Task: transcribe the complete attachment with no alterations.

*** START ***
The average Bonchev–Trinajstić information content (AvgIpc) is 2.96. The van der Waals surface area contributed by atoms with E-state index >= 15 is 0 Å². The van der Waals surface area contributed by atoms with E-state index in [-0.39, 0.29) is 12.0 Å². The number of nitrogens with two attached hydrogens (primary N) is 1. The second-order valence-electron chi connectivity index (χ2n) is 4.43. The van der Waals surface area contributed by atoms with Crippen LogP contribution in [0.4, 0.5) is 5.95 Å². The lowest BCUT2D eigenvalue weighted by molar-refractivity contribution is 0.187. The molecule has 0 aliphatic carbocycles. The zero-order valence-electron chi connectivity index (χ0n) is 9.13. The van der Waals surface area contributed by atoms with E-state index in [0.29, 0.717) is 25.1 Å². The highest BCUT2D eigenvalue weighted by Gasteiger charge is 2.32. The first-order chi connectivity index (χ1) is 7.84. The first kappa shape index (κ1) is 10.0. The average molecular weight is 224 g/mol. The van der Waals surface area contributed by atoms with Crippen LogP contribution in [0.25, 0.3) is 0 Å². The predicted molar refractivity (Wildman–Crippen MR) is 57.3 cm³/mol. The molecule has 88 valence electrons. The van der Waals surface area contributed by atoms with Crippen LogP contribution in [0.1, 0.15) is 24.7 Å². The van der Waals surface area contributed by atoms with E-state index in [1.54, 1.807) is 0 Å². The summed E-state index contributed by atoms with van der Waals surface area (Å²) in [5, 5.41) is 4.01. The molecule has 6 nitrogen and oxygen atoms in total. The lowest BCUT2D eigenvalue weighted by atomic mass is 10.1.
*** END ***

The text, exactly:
The average Bonchev–Trinajstić information content (AvgIpc) is 2.96. The van der Waals surface area contributed by atoms with E-state index >= 15 is 0 Å². The van der Waals surface area contributed by atoms with E-state index in [-0.39, 0.29) is 12.0 Å². The number of nitrogens with two attached hydrogens (primary N) is 1. The second-order valence-electron chi connectivity index (χ2n) is 4.43. The van der Waals surface area contributed by atoms with Crippen LogP contribution in [0.4, 0.5) is 5.95 Å². The lowest BCUT2D eigenvalue weighted by molar-refractivity contribution is 0.187. The molecule has 0 aliphatic carbocycles. The zero-order valence-electron chi connectivity index (χ0n) is 9.13. The van der Waals surface area contributed by atoms with E-state index in [0.29, 0.717) is 25.1 Å². The highest BCUT2D eigenvalue weighted by Gasteiger charge is 2.32. The first-order chi connectivity index (χ1) is 7.84. The first kappa shape index (κ1) is 10.0. The average molecular weight is 224 g/mol. The van der Waals surface area contributed by atoms with Crippen LogP contribution in [0.25, 0.3) is 0 Å². The predicted molar refractivity (Wildman–Crippen MR) is 57.3 cm³/mol. The molecule has 88 valence electrons. The van der Waals surface area contributed by atoms with Crippen LogP contribution in [0.1, 0.15) is 24.7 Å². The van der Waals surface area contributed by atoms with E-state index in [1.54, 1.807) is 0 Å². The summed E-state index contributed by atoms with van der Waals surface area (Å²) in [5, 5.41) is 4.01. The molecule has 6 nitrogen and oxygen atoms in total. The lowest BCUT2D eigenvalue weighted by atomic mass is 10.1.